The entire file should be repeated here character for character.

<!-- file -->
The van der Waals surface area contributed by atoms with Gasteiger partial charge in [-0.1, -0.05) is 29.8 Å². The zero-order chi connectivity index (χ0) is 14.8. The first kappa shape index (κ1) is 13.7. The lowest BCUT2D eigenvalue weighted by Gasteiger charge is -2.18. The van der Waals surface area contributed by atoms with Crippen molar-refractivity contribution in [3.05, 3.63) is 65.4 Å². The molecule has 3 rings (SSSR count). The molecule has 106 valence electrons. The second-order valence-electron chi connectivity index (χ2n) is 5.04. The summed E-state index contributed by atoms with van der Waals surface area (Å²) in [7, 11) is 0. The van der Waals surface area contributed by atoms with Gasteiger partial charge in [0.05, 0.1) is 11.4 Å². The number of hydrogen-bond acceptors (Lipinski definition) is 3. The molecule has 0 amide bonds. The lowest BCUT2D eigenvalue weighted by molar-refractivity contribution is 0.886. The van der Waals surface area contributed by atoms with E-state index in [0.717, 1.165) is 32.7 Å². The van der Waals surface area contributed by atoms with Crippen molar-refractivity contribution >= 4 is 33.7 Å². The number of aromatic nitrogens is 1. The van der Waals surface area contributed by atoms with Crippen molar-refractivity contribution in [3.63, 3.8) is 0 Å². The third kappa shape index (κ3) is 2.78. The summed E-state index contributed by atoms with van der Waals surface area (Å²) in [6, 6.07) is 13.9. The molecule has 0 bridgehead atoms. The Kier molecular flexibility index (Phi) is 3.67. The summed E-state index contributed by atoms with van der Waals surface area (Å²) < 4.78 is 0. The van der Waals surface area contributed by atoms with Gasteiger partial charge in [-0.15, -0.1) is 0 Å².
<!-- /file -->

The van der Waals surface area contributed by atoms with Gasteiger partial charge in [-0.1, -0.05) is 29.8 Å². The zero-order chi connectivity index (χ0) is 14.8. The first kappa shape index (κ1) is 13.7. The lowest BCUT2D eigenvalue weighted by Gasteiger charge is -2.18. The van der Waals surface area contributed by atoms with Crippen molar-refractivity contribution in [3.05, 3.63) is 65.4 Å². The molecule has 3 rings (SSSR count). The molecule has 106 valence electrons. The second-order valence-electron chi connectivity index (χ2n) is 5.04. The summed E-state index contributed by atoms with van der Waals surface area (Å²) in [7, 11) is 0. The van der Waals surface area contributed by atoms with Gasteiger partial charge in [0.05, 0.1) is 11.4 Å². The number of hydrogen-bond acceptors (Lipinski definition) is 3. The molecule has 0 amide bonds. The lowest BCUT2D eigenvalue weighted by molar-refractivity contribution is 0.886. The van der Waals surface area contributed by atoms with E-state index in [0.717, 1.165) is 32.7 Å². The van der Waals surface area contributed by atoms with Crippen molar-refractivity contribution >= 4 is 33.7 Å². The number of aromatic nitrogens is 1. The van der Waals surface area contributed by atoms with Crippen molar-refractivity contribution in [3.63, 3.8) is 0 Å². The third kappa shape index (κ3) is 2.78. The summed E-state index contributed by atoms with van der Waals surface area (Å²) in [6, 6.07) is 13.9. The molecule has 0 bridgehead atoms. The Kier molecular flexibility index (Phi) is 3.67. The summed E-state index contributed by atoms with van der Waals surface area (Å²) < 4.78 is 0. The van der Waals surface area contributed by atoms with Gasteiger partial charge in [-0.15, -0.1) is 0 Å².